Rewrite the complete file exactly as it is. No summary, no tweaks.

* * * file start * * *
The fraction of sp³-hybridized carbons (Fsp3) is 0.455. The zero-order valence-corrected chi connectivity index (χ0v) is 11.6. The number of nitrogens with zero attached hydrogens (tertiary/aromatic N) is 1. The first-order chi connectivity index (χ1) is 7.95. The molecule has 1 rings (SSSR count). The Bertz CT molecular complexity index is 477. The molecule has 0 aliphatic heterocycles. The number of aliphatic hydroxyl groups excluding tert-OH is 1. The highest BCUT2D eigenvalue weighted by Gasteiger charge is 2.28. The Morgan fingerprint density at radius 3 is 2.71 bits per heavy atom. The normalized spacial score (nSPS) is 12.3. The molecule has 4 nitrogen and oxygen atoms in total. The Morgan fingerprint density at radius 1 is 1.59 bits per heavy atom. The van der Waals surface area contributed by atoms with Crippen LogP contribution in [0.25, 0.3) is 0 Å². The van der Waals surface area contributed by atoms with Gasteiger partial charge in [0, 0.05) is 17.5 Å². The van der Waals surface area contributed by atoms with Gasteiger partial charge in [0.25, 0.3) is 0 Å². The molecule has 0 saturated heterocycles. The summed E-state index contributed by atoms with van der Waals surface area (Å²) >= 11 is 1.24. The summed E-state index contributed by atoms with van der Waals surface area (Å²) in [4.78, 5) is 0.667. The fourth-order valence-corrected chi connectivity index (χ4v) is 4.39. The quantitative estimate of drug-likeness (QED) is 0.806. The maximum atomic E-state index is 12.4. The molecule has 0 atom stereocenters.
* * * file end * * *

The fraction of sp³-hybridized carbons (Fsp3) is 0.455. The zero-order valence-corrected chi connectivity index (χ0v) is 11.6. The number of nitrogens with zero attached hydrogens (tertiary/aromatic N) is 1. The first-order chi connectivity index (χ1) is 7.95. The molecule has 1 rings (SSSR count). The Bertz CT molecular complexity index is 477. The molecule has 0 aliphatic heterocycles. The number of aliphatic hydroxyl groups excluding tert-OH is 1. The highest BCUT2D eigenvalue weighted by Gasteiger charge is 2.28. The Morgan fingerprint density at radius 3 is 2.71 bits per heavy atom. The normalized spacial score (nSPS) is 12.3. The molecule has 4 nitrogen and oxygen atoms in total. The Morgan fingerprint density at radius 1 is 1.59 bits per heavy atom. The van der Waals surface area contributed by atoms with Crippen LogP contribution in [0.25, 0.3) is 0 Å². The van der Waals surface area contributed by atoms with Gasteiger partial charge in [0, 0.05) is 17.5 Å². The van der Waals surface area contributed by atoms with Gasteiger partial charge in [0.25, 0.3) is 0 Å². The molecule has 0 saturated heterocycles. The summed E-state index contributed by atoms with van der Waals surface area (Å²) >= 11 is 1.24. The summed E-state index contributed by atoms with van der Waals surface area (Å²) in [4.78, 5) is 0.667. The fourth-order valence-corrected chi connectivity index (χ4v) is 4.39. The quantitative estimate of drug-likeness (QED) is 0.806. The maximum atomic E-state index is 12.4. The molecule has 0 atom stereocenters.